2021 – Spring

Advanced Reporting: Food Writing (Print/Online track)

Course Number: JOUR-UA 301, section 3

Day & Time: Wed | 12:00 PM – 3:40 PM

Location: 20 Cooper Square, room 653

Instructor: Mayukh Sen

Prerequisites: The Beat JOUR-UA 201 (Print/Online sections)

“Food writing is stepping out. It’s about time. For far too long it’s been the timid little sister of the writing world, afraid to raise its voice.”
— Ruth Reichl, The Best American Food Writing 2018

It’s certainly a challenging time to be a food journalist. Food journalism, like many coverage areas, has shifted dramatically since the outbreak of COVID-19: The pandemic has decimated restaurants and exposed the precarious nature of labor in so many food businesses. This current scenario, however, has also served as a reminder that food journalism isn’t just a fluffy diversion. There’s always been more to the discipline than recipes and restaurant reviews.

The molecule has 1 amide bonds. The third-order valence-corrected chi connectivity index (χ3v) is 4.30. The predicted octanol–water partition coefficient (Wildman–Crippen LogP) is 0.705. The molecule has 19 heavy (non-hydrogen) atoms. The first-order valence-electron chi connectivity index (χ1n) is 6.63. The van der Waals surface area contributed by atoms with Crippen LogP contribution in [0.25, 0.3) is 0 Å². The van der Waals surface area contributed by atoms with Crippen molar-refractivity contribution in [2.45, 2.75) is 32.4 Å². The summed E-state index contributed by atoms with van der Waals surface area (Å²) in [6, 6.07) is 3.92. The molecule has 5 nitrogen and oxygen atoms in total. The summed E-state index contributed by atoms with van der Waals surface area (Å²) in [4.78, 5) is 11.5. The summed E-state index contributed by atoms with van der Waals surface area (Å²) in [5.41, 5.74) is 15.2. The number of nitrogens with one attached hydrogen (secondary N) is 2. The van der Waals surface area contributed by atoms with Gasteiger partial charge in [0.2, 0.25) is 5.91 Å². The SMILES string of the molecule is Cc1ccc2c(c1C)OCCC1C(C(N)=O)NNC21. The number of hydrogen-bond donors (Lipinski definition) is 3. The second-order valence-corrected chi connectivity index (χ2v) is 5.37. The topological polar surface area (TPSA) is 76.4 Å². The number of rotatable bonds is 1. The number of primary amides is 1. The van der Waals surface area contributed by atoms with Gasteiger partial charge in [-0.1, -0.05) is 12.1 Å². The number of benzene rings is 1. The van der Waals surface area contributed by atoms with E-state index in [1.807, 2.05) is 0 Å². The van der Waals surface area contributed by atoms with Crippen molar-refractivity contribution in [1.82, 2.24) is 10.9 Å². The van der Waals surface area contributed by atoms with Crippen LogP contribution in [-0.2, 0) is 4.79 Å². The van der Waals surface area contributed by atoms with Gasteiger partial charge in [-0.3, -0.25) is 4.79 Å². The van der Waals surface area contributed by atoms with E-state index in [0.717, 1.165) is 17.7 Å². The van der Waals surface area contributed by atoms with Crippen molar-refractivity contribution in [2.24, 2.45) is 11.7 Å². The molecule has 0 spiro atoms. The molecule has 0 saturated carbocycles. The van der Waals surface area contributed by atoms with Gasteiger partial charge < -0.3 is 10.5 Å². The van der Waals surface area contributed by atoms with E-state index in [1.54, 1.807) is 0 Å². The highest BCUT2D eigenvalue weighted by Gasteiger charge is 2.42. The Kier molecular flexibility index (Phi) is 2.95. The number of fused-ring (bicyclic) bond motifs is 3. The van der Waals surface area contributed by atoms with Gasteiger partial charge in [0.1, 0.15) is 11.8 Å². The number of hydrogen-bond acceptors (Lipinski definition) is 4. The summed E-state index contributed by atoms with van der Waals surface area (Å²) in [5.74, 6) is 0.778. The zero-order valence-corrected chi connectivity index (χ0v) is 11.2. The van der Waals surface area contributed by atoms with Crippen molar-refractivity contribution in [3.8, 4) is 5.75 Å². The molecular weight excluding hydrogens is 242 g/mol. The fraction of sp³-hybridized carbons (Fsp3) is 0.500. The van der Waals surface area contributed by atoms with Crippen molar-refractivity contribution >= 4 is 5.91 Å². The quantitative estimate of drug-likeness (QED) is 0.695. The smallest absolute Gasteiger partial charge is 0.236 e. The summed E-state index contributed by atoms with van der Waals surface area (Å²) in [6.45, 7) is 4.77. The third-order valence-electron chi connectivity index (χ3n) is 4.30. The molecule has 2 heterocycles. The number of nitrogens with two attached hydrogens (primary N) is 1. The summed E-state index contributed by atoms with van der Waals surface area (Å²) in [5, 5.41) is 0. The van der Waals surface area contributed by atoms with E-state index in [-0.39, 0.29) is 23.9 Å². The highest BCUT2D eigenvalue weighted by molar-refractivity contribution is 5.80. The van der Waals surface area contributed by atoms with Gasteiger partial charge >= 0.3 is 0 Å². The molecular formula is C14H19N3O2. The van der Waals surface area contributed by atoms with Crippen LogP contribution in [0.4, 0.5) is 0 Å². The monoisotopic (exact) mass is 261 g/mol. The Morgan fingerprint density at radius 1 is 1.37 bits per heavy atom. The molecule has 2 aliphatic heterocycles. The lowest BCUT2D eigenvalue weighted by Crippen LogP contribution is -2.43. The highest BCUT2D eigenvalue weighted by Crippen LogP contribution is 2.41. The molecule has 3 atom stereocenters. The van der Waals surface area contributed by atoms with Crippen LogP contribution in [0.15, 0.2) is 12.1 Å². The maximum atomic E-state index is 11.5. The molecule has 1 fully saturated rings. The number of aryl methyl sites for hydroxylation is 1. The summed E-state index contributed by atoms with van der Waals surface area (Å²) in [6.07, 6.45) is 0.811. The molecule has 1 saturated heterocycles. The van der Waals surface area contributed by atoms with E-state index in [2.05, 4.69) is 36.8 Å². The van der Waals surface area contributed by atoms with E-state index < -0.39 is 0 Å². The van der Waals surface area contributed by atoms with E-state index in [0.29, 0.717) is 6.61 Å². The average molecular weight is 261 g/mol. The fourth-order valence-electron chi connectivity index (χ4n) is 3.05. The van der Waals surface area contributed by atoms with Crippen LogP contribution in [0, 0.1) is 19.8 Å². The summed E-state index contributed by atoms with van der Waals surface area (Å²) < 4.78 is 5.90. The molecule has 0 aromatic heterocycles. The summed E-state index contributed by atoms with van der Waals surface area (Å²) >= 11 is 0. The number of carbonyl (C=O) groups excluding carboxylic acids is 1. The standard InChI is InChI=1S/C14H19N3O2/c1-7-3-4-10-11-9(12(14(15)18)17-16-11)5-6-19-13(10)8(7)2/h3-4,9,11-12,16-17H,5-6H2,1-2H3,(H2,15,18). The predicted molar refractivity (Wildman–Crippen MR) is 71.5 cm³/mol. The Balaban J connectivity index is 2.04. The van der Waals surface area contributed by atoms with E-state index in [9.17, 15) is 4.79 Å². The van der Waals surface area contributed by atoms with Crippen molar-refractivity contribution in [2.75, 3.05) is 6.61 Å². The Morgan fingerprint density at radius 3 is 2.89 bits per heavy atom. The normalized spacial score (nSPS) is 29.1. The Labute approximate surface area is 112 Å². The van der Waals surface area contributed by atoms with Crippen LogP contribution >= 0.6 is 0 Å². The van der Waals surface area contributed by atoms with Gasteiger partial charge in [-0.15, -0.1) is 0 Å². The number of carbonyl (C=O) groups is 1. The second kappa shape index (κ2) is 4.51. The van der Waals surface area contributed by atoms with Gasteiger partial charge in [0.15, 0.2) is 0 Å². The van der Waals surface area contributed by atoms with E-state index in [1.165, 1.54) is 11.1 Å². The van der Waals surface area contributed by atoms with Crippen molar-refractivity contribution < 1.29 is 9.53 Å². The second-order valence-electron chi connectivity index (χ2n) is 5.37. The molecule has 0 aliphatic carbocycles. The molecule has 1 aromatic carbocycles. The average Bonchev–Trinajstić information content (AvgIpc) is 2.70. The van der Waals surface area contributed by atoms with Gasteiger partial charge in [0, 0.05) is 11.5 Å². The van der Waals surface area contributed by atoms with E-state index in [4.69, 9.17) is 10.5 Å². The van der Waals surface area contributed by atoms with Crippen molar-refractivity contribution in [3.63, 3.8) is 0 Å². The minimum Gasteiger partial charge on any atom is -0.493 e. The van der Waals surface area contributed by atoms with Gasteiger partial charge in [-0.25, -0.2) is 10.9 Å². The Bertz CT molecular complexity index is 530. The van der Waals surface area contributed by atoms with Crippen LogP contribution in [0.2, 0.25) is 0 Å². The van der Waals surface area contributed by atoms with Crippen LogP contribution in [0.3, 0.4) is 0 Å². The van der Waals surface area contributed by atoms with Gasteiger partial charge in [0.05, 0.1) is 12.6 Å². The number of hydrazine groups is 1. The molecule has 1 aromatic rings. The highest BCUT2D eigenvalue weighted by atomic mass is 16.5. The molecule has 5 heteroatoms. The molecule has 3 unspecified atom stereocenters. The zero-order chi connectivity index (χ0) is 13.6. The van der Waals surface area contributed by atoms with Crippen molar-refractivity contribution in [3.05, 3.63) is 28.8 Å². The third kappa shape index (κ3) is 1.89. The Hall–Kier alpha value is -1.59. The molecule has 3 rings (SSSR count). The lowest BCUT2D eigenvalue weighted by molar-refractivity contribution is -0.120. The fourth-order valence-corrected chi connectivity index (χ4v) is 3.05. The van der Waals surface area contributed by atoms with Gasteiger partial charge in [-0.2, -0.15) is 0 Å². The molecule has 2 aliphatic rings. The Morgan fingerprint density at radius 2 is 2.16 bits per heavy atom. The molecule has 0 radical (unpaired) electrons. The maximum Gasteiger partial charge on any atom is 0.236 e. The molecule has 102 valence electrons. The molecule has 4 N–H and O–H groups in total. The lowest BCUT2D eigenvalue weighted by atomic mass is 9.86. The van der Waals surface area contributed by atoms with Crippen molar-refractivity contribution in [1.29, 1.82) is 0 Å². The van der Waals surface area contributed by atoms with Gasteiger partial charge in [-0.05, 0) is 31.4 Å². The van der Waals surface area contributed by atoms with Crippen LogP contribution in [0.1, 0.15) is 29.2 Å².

The above quote from Ruth Reichl captures the ethos of this course: Food deserves to be taken seriously as a topic of narrative inquiry. Food can serve as a springboard to tell broader stories about politics, labor, and culture.

Over the course of this semester, you’ll immerse yourself in food journalism’s many forms. You’ll read noteworthy examples of reported essays, restaurant coverage, and profiles of figures who’ve influenced the way consumers cook and eat today. Then, you’ll tackle these forms yourself: Assignments will include articles, Q&As, and as told to stories in the 750- to 1,000-word range. Some of the most vital voices working in food journalism will visit the class as guest speakers, while we’ll also devote time to generative writing and reporting exercises during our sessions.

Throughout the semester, you’ll be working towards a 3,000-word profile of someone who works in any part of the food industry—a grocery store worker, a delivery driver, a farmer, a restaurant line cook—whose livelihood has been impacted by the COVID-19 pandemic. We’ll explore ways to write longform profiles that make food central to the narrative. You’ll walk away from this class with a firm understanding that reporting on food, when done right, can touch on matters that go far beyond the plate.

Notes: Required for students pursuing the print/online track in the journalism major. Counts as an elective for both journalism minors.